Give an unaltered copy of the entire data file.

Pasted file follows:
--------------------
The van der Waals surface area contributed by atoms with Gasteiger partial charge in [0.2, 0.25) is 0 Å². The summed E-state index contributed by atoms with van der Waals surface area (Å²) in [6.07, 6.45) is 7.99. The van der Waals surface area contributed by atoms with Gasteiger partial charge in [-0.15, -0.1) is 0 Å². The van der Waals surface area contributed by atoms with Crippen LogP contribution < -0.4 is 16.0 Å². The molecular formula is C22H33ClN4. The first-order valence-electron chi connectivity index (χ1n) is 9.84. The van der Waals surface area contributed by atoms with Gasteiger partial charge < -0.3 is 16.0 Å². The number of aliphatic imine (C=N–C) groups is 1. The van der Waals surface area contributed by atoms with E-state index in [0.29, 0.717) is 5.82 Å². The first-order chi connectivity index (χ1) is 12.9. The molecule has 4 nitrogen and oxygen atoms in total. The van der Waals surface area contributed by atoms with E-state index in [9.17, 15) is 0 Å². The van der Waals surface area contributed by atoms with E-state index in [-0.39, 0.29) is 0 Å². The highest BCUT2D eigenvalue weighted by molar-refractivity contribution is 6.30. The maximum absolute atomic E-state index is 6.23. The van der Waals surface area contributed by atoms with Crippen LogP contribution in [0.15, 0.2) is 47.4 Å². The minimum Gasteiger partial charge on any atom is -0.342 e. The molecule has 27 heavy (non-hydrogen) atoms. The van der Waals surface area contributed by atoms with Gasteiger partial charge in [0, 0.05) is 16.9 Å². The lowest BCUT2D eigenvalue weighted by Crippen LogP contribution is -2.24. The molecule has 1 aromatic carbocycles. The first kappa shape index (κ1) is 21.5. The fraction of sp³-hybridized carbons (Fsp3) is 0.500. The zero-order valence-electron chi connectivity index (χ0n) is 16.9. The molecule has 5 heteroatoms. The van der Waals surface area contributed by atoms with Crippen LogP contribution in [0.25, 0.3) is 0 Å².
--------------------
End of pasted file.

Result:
The van der Waals surface area contributed by atoms with Gasteiger partial charge in [0.2, 0.25) is 0 Å². The summed E-state index contributed by atoms with van der Waals surface area (Å²) in [6.07, 6.45) is 7.99. The van der Waals surface area contributed by atoms with Gasteiger partial charge in [-0.15, -0.1) is 0 Å². The van der Waals surface area contributed by atoms with Crippen LogP contribution < -0.4 is 16.0 Å². The molecular formula is C22H33ClN4. The first-order valence-electron chi connectivity index (χ1n) is 9.84. The van der Waals surface area contributed by atoms with Gasteiger partial charge < -0.3 is 16.0 Å². The number of aliphatic imine (C=N–C) groups is 1. The van der Waals surface area contributed by atoms with E-state index in [0.29, 0.717) is 5.82 Å². The first-order chi connectivity index (χ1) is 12.9. The molecule has 4 nitrogen and oxygen atoms in total. The van der Waals surface area contributed by atoms with E-state index in [9.17, 15) is 0 Å². The van der Waals surface area contributed by atoms with E-state index in [-0.39, 0.29) is 0 Å². The highest BCUT2D eigenvalue weighted by molar-refractivity contribution is 6.30. The maximum absolute atomic E-state index is 6.23. The van der Waals surface area contributed by atoms with Crippen LogP contribution in [0.15, 0.2) is 47.4 Å². The minimum Gasteiger partial charge on any atom is -0.342 e. The molecule has 27 heavy (non-hydrogen) atoms. The van der Waals surface area contributed by atoms with Gasteiger partial charge in [0, 0.05) is 16.9 Å². The lowest BCUT2D eigenvalue weighted by Crippen LogP contribution is -2.24. The molecule has 1 aromatic carbocycles. The first kappa shape index (κ1) is 21.5. The fraction of sp³-hybridized carbons (Fsp3) is 0.500. The zero-order valence-electron chi connectivity index (χ0n) is 16.9. The molecule has 5 heteroatoms. The van der Waals surface area contributed by atoms with Crippen LogP contribution in [0.25, 0.3) is 0 Å².